How to Grow and Harvest Feijoa
One thing that I have really come to love about living in upstate South Carolina is the sheer diversity of fruits and vegetables that we can grow. Having come from Vermont, where the short summers and extremely cold winters put a major limit on what can be grown each year, South Carolina has struck me as an Eden of sorts. Previously, I always had to eat most of my fresh produce as shipped items (especially peaches), but now I get to try my hand at growing familiar food as well as some plants I had never even heard of. Really, it amazes me to live in a place where I can grow my own pomegranates and figs. With a bit of work, I can even pick my own fresh citrus. It’s great!
One of the stranger fruits that we have decided to give a shot to is feijoa (Acca sellowiana), which is also commonly called pineapple guava. (I am refraining from calling it that myself, because it is neither a pineapple nor a guava). Feijoas are a member of the Myrtaceae family, which includes such notables as eucalyptus, clove, allspice, and true guavas. The plant is an evergreen shrub or small tree, generally not growing taller than ten feet in height (though it can be pruned to keep it shorter than that), with attractive foliage and colorful flowers. Originating in South America, feijoas were first brought to the United States in the late 19th to early 20th century. At first they were grown as ornamentals rather than food plants (while in New Zealand and Australia they became popular for their fruit). It was not until some time later that the fruit began to become a desired aspect of growing feijoas.
While feijoas can grow pretty well in our zone 8 region of South Carolina, they do need to be looked after the first couples of years. They are reported to be sensitive to cold winds and so are best planted up against a wall or some other structure that can give them a bit of shelter. Once they have been established, they should have no problem handling the South Carolina winters. Only up in the mountains might they succumb to cold (temperatures continually below 16° F will probably kill them). Feijoa actually need at least 50 cold hours each winter to set blossoms, so a bit of chill is not a bad thing. Our two plants are positioned along a narrow brick wall in our front yard. This provides them with the shelter from the wind. Additionally, the afternoon sun heats the wall and creates a microclimate that benefits the feijoas when the weather turns cooler.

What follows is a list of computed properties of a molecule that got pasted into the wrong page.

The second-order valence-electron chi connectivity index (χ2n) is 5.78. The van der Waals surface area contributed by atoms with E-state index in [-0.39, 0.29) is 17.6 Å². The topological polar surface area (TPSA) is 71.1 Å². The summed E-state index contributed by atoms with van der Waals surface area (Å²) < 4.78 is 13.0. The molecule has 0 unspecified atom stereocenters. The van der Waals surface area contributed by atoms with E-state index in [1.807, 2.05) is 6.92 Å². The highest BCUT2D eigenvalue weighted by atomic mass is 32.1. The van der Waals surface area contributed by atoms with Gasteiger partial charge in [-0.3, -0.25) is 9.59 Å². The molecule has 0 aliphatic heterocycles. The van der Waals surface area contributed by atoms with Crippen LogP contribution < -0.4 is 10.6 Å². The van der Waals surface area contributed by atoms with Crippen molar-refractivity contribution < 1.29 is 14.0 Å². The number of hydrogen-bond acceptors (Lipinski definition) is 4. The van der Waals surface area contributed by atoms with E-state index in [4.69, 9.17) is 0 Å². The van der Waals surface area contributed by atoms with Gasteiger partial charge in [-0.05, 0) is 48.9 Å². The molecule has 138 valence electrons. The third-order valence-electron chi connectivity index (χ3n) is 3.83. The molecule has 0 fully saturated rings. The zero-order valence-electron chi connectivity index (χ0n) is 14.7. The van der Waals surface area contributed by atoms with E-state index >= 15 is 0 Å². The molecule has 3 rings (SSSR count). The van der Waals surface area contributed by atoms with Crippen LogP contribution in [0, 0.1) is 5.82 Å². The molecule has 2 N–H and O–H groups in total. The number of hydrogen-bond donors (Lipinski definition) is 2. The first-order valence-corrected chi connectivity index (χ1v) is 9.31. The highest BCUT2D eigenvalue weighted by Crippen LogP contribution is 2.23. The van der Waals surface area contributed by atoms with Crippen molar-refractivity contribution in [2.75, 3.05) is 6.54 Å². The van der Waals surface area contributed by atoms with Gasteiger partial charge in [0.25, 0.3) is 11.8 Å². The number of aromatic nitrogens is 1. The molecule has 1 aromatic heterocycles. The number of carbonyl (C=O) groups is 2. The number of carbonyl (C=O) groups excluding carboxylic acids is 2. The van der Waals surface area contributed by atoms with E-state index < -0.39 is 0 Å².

The feijoas put out buds in spring which open into flowers sometime in May and June. The flower petals are a very attractive pink and white (personally I find them somewhat similar in shape to fuchsia flowers, though larger, and more flamboyant). The fleshy petals are edible and can be removed for eating without destroying the flower as a whole (so that they still fruit). They give off a pleasant scent, sweet and almost spicy (which is a reminder of its relation to things like clove and allspice). The flavor of the petals is mild and fruity, again with the slightest hint of spice.
Feijoas are most likely to bear fruit if you have two plants growing in very close proximity with each other (its okay for them to be close enough to touch each other). While they can fruit without another plant, pollination will be significantly lower. We were lucky this year to get any fruit as only one of our two plants flowered (of the two it was the older plant, we’re hoping that the other one has grown enough that it will flower next year). If pollination is successful, the fruits will begin to develop in June and will grow throughout the summer months. The fruits are about the size of a chicken egg, ovoid in shape, and have a fairly tough green leathery skin. They come to ripeness in autumn (October here in SC) and will fall from the plant when they are ready to eat.
The easiest way to eat a feijoa is to cut it in half or quarters and scoop out the pale flesh and seed pulp with a spoon (or your teeth). While the skin isn’t poisonous, it’s very bitter and not recommended for consumption. The flesh and seeds of the feijoa are an amazing flavor blast that is hard to define in terms of other flavors. “Tropical” is the immediate word that came to my mind, but it begged comparison to several other things: a bit of citrus, a little pineapple, maybe some star fruit, and definitely a similarity to true guavas — but in the end it is something all its own. They taste like feijoas and they are wonderfully delicious. I felt a great deal of disappointment that we only got four fruits this year, and am eagerly hopeful that next year both plants will flower and produce more of a crop.
Quick searches online and in a few of our books turned up all sorts of suggested uses for feijoa fruit. The strong flavor would go well simply in a fruit salad, blended into a smoothy, paired with yogurt, or made into an ice cream. They are reported to make good jams and preserves, to act as more flavorful substitutes in recipes that call for bananas, and to impart an interesting and exotic quality to chutneys (something I’m eagerly anticipating because I love cooking a good chut). For a helpful source of ideas and a lot of recipes I recommend checking out the Feijoa Feijoa blog (which, as the name may suggest, is an entire blog devoted to feijoas).
So, here’s to the feijoa! A fantastical and fascinating fruit. Something exotic that can provide your garden or yard with a “wow” factor, which I had never heard of prior to coming to South Carolina.